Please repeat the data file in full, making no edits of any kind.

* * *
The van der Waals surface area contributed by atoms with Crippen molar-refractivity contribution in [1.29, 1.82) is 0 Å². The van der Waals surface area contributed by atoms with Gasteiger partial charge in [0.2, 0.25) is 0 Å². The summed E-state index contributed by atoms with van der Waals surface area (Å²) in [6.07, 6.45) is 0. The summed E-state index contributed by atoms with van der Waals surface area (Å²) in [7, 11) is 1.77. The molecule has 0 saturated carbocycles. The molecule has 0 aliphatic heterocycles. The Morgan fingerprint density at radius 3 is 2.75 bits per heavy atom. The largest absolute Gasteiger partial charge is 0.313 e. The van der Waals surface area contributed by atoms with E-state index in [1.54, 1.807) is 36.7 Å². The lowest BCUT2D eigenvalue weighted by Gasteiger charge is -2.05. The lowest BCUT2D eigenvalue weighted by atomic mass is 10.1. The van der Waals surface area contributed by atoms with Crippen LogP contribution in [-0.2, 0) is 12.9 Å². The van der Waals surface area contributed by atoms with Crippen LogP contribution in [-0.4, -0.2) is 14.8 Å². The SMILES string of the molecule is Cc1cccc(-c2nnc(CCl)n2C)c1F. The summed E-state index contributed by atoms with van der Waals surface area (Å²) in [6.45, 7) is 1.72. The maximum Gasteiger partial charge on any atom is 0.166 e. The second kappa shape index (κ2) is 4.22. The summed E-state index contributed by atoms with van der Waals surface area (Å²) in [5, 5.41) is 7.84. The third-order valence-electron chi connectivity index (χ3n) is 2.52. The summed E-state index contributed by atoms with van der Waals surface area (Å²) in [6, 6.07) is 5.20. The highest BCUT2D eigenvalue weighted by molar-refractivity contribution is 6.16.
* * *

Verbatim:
The van der Waals surface area contributed by atoms with Crippen molar-refractivity contribution in [1.29, 1.82) is 0 Å². The van der Waals surface area contributed by atoms with Gasteiger partial charge in [0.2, 0.25) is 0 Å². The summed E-state index contributed by atoms with van der Waals surface area (Å²) in [6.07, 6.45) is 0. The summed E-state index contributed by atoms with van der Waals surface area (Å²) in [7, 11) is 1.77. The molecule has 0 saturated carbocycles. The molecule has 0 aliphatic heterocycles. The Morgan fingerprint density at radius 3 is 2.75 bits per heavy atom. The largest absolute Gasteiger partial charge is 0.313 e. The van der Waals surface area contributed by atoms with E-state index in [1.54, 1.807) is 36.7 Å². The lowest BCUT2D eigenvalue weighted by Gasteiger charge is -2.05. The lowest BCUT2D eigenvalue weighted by atomic mass is 10.1. The van der Waals surface area contributed by atoms with Crippen LogP contribution in [-0.2, 0) is 12.9 Å². The van der Waals surface area contributed by atoms with Crippen LogP contribution in [-0.4, -0.2) is 14.8 Å². The SMILES string of the molecule is Cc1cccc(-c2nnc(CCl)n2C)c1F. The summed E-state index contributed by atoms with van der Waals surface area (Å²) in [6.45, 7) is 1.72. The maximum Gasteiger partial charge on any atom is 0.166 e. The second kappa shape index (κ2) is 4.22. The summed E-state index contributed by atoms with van der Waals surface area (Å²) in [5, 5.41) is 7.84. The third-order valence-electron chi connectivity index (χ3n) is 2.52. The summed E-state index contributed by atoms with van der Waals surface area (Å²) in [6, 6.07) is 5.20. The highest BCUT2D eigenvalue weighted by molar-refractivity contribution is 6.16.